Texas reclaims three islands in the Rio Grande to stem flow of migrants crossing border – increasing size of Lone Star State by 215 acres

Story by Mackenzie Tatananni 

Texas has absorbed 215 acres of land in the Rio Grande in an attempt to stop migrants and gang members from creeping over the border.

The Texas General Land Office announced in April that state troopers could clear out two islands near Eagle Pass.

Five months later, Land Commissioner Dawn Buckingham added another in Fronton as part of Operation Flat Top.

Texas pointed to old maps to claim the islands had always been part of the Lone Star State.

Fronton Island is the largest, measuring about 170 acres. Once full of lush greenery, it has been stripped to dirt and lined with barbed wire in the past week.

‘Fronton Island, known as the single most dangerous spot on the southern border, is cleared to patrol,’ Buckingham tweeted on November 1.

‘Our Texas law enforcement is working day and night to protect our state and its people from the hazardous effects of mass illegal immigration.’ 

Lieutenant Chris Olivarez told News 4 San Antonio that the reclaimed islands were mostly used for illegal border crossings.

‘We see the influx of illegal immigrants coming across, they would use those pieces of land as a refuge,’ he said.

Not just Mexican migrants, either. Data from the Department of Homeland Security showed that thousands of Chinese migrants illegally crossed the Rio Grande, by way of Mexico, in 2023.

The request for Texas to seize the islands had been in place for almost a decade. Once the border is secure, the state is expected to re-evaluate what the islands are used for.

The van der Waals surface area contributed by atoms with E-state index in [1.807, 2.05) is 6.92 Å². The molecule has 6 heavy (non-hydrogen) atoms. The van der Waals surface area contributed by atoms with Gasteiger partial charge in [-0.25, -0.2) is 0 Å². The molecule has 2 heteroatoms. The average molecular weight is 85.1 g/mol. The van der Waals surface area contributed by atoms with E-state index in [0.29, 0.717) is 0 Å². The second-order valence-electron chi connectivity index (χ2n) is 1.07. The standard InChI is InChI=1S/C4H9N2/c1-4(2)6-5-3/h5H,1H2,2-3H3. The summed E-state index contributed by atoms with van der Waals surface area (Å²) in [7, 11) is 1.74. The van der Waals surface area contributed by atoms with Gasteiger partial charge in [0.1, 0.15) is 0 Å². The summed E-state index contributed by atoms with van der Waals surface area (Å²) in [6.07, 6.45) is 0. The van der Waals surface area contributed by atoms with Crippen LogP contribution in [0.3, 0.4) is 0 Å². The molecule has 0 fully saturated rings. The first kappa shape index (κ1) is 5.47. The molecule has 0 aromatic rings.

‘Once it’s completely cleared, we will we will man that area 24/7,’ Olivarez said.

While some locals have expressed concern that the state’s efforts may provoke Mexican cartels, Olivarez insisted that the move is necessary for safety.

Anni Ren, a two-year-old girl from China, stands near her mother as dozens of Chinese migrants are registered after crossing the Rio Grande in March© Provided by Daily Mail

‘What we’re trying to do is also locate other pieces of land, in Eagle Pass, along the border, that we can try to help deny or try to prevent some of that activity is taking place right now,’ he said.

Now that the islands are declared as Texas land, the state is looking into criminal trespassing charges for people who use them to cross into the U.S. illegally.

A map from the U.S. International Boundary and Water Commission shows Fronton Island on the U.S. side of the boundary.

However, the agency says it is still confirming ownership of the islands.

Fronton Island, in particular, has long been regarded as a hotspot for conflict.

It is where rivals from the Gulf Cartel and Cartel del Noreste have regularly traded bullets as they fight for control of the area.

‘We’ve encountered armed gunmen, cartel members that have come across on Fronton,’ Olivarez said.

Just last week, suspected cartel members were spotted patrolling a stretch near the island, just yards away from Texas towns.

Drone footage captured at least 10 men walking through a wooded area on the Mexican side of the border, with some pointing guns as they inspected the area.

Read More From: For A Free America

This is nothing new – in August, trail cameras captured three gunmen, clad in body armor and equipped with rifles, crossing into Fronton.

Months earlier, five alleged Cartel Del Noreste members were arrested in the same area. They, too, were armed and dressed in tactical gear.

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